Mureen's bill would be passed by both houses of the legislature and in June 1931 was approved by then-Governor Louis Emmerson. Following his time in state government, Elof W. Mureen continued service on the Galesburg Board of Education and also authored a book, entitled "History of the Fulton County Narrow Gauge Railway--Spoon River Peavine". In the mid 1940s, he joined with his brother Ernest in forming the Mureen Hardware Co., a business that would later be managed by Elof's son Howard. Elof W. Mureen died in April of 1952, shortly after his 59th birthday. A burial location for him remains unknown at the time of this writing.

                            Portrait from the "History of Public Grounds and Playgrounds in Galesburg", 1932.

Wednesday, March 9, 2016

Greenville Osborn McAlexander (1871-1940)

Portrait from the History of Roanoke County, Virginia, 1912.

   Anyone sporting a "place name" like Greenville will obviously bring to mind the like named city in South Carolina, but, despite what you may be thinking, the above-pictured man has no connection to that South Carolina city whatsoever! A native of Virginia, Greenville Osborn McAlexander rose to prominence in Republican Party circles in Roanoke County, being a Special Revenue Agent, candidate for the state house of delegates and member of the state senate. 
   The son of Charles McAlexander and the former Lucinda Wood, Greenville O. McAlexander was born in Patrick County, Virginia on January 13, 1871. He removed with his family to Franklin County at the age of five and here would attend the public schools. On Christmas Day 1890 Greenville McAlexander married to Metamora Ingram (1872-1942). The couple were married for nearly five decades and would continue the predilection for odd names by bestowing curious names on their several of their children. Amongst the McAlexander offspring were sons Ophir (1891-1975) and Archa (birth-date unknown) and daughters Mintoria (1893-1982), Leora (born 1895), Debora (1897-1997, died aged 100), Una (born 1905) and Odessa (birth-date unknown).
   McAlexander's career in public life began at the age of 22 in 1893 when he won election as Constable for the Franklin County's Long Branch district. Four years later he began a stint as Franklin County's Deputy Sheriff and would later serve ten years as the Postmaster of Endicott, Virginia. In 1905 he was nominated by the Republicans as their candidate for the Virginia State House of Delegates and despite a strong showing lost that election to Democratic candidate John R. Guerrant by only 115 votes.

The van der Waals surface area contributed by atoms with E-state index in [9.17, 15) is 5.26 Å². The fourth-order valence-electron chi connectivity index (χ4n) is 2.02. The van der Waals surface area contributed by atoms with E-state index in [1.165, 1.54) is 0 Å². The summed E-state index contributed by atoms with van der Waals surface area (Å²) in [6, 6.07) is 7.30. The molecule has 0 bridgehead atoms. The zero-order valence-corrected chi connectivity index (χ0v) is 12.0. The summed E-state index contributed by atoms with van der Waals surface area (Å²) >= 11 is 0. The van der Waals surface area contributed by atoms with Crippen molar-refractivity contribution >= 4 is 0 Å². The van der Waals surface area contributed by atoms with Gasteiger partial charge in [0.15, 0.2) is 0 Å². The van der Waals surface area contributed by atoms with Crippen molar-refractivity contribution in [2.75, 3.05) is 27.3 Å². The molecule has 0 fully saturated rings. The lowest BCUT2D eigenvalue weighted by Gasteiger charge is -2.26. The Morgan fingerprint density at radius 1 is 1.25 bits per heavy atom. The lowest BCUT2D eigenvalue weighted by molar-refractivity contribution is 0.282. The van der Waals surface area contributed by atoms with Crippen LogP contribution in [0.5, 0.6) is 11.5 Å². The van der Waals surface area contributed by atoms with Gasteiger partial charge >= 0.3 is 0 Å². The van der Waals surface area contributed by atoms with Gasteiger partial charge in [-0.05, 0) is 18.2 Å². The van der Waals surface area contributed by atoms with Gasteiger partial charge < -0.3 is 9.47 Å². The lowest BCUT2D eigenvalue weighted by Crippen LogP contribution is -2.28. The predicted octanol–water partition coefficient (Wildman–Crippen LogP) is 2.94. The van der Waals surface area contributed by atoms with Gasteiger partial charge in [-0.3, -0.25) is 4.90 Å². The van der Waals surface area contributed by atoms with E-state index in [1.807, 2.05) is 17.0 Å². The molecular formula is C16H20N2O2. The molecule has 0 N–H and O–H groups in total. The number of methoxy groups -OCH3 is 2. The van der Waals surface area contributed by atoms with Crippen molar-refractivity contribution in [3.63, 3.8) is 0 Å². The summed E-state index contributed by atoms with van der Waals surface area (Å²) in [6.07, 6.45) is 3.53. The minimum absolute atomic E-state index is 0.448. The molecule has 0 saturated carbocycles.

Two years following his defeat for the house of delegates McAlexander's political fortunes changed when he successfully campaigned for a seat in the Virginia state senate. Taking his seat early in 1908, McAlexander sat on the senate committees on Privileges and Elections and Enrolled Bills. Elected to serve a term of four years, McAlexander resigned from the senate midway through his term and after removing to South Salem, Virginia ventured into farming and orchard cultivation. In addition to farming McAlexander worked as a special revenue agent under President Taft for Virginia, North Carolina and Texas.

G.O. McAlexander and family, from volume 84 of the "Country Gentleman".

   The remainder of Greenville McAlexander's life saw him continue farming, and in the late 1910s served as the president of the Augusta County Loan Association. McAlexander's stewardship of that organization was highlighted in Volume 84 of the Country Gentleman in 1919, and in an interview in that magazine he touted the Association's benefits in aiding local farmers, noting that:
"One good feature of the farm-loan association is the friendly advice given by the officers to backward members to improve their agricultural methods. The backward ones are told they must fix up their fences or do this or that so as to reflect credit on the Government Bank as well as to help themselves and their neighbors."
  Greenville O. McAlexander died in Virginia on January 4, 1940 at age 68. His widow Metamora survived her husband by just two years, dying in March 1942. Both were interred at the Graham Cemetery in Orange, Virginia.

                            Greenville O. McAlexander, from a Virginia State Senate composite photograph.